Fighting for the next billion shoppers
Friday, June 29, 2012
A TRIP to Paris is not usually a miserable way to celebrate your birthday, but so it was this year for Bob McDonald. On June 20th, as he turned 59, the chief executive of Procter & Gamble (P&G) for the past three years gave a faltering and apologetic speech at a conference there hosted by Deutsche Bank, in which he predicted lower-than-expected profits in the coming quarter for the world’s largest maker of household and personal-care products, and confessed to deep-seated problems at his firm both in innovation and the broader execution of its strategy.
The same day, at the Rio+20 Summit in Brazil, Paul Polman, a former colleague of Mr McDonald’s at P&G and now boss of Unilever, a big European rival, was on a high. With his firm’s share price close to record levels, he was able to enjoy hobnobbing with world leaders as he called on other companies to join Unilever in adopting a range of strategies designed to tackle climate change. How Mr McDonald must have wished he were in Rio de Janeiro, too, not least because he shares Mr Polman’s fondness for talking about his firm’s similar “purpose-driven” goal of creating a better, more sustainable world. Instead, in Paris, as P&G’s share price tumbled, doubts were being raised about the sustainability of Mr McDonald’s hold on his job.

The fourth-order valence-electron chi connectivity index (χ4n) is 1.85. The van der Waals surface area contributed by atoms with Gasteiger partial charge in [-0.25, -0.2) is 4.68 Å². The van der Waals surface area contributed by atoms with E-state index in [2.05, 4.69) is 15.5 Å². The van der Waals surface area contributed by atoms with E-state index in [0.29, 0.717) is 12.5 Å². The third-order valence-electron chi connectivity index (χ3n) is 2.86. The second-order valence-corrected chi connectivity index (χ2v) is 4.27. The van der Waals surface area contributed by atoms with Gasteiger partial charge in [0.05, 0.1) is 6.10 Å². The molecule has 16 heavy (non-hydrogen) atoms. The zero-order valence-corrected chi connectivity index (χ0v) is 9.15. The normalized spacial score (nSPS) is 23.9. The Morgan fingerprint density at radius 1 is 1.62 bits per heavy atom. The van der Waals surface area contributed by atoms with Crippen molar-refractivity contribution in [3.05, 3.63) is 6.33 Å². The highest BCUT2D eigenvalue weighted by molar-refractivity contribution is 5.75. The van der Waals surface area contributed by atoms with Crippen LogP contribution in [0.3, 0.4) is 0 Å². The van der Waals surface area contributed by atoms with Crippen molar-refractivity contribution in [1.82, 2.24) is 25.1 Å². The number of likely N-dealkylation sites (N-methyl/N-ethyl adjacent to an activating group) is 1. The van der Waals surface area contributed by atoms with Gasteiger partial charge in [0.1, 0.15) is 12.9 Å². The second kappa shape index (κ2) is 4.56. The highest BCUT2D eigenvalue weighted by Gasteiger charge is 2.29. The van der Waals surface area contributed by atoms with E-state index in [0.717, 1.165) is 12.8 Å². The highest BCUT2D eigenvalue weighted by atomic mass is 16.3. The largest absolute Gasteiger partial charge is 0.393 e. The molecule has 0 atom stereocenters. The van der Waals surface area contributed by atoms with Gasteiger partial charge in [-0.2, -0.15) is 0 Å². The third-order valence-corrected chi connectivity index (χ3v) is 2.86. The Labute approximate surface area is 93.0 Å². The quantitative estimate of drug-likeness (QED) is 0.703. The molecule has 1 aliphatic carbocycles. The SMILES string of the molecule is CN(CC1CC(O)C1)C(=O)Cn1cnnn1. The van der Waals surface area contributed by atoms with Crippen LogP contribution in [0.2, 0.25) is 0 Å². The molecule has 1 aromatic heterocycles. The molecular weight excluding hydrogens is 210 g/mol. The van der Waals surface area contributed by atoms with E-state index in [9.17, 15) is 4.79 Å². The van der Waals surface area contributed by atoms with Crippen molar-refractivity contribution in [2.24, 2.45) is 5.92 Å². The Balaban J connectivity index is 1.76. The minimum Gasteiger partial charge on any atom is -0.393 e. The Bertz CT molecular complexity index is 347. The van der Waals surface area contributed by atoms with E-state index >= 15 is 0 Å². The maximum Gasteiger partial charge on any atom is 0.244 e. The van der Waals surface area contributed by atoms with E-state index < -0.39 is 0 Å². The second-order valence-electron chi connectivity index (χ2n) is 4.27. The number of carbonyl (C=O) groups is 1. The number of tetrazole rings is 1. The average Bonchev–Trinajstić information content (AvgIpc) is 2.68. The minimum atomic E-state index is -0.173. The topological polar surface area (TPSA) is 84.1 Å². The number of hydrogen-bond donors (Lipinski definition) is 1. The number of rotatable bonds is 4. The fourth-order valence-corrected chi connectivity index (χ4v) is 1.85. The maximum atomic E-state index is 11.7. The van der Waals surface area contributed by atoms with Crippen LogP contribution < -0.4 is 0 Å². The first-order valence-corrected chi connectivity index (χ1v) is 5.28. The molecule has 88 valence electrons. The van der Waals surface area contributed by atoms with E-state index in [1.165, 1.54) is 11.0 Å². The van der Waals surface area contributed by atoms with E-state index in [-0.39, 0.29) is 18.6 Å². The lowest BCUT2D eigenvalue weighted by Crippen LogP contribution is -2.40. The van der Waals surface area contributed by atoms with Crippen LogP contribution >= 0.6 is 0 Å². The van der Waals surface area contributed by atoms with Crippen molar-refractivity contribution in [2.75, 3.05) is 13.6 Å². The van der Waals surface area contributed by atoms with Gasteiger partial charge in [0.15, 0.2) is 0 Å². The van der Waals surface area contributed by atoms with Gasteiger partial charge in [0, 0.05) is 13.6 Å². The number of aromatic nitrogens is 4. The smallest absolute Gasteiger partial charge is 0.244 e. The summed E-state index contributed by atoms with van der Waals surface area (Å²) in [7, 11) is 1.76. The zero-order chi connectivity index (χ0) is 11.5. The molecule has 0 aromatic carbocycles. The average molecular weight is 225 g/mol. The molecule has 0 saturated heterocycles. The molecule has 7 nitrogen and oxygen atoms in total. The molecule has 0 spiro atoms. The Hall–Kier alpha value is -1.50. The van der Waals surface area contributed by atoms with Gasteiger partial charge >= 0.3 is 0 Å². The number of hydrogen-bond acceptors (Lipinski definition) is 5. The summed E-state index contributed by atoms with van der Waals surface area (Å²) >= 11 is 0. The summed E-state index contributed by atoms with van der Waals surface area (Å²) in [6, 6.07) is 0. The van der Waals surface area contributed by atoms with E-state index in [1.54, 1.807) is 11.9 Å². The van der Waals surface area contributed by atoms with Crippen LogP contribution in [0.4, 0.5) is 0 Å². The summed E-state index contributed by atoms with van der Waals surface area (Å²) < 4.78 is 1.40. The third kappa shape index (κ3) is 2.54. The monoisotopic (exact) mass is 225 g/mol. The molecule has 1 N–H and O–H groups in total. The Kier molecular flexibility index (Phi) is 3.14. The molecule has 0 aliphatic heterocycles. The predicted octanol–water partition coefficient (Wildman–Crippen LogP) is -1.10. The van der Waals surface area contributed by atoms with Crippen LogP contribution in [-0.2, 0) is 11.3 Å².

The sense that Unilever is on the up, whereas P&G is in trouble, is the latest swing of a pendulum that only five years ago saw Unilever struggling as P&G soared. The slow economic recovery in America and the deteriorating economic situation in Europe have hit P&G harder, because it earns a greater share of its revenues in those developed markets and its brands tend to be more expensive than Unilever’s—and thus more likely to be sacrificed by consumers who are being forced to count the pennies.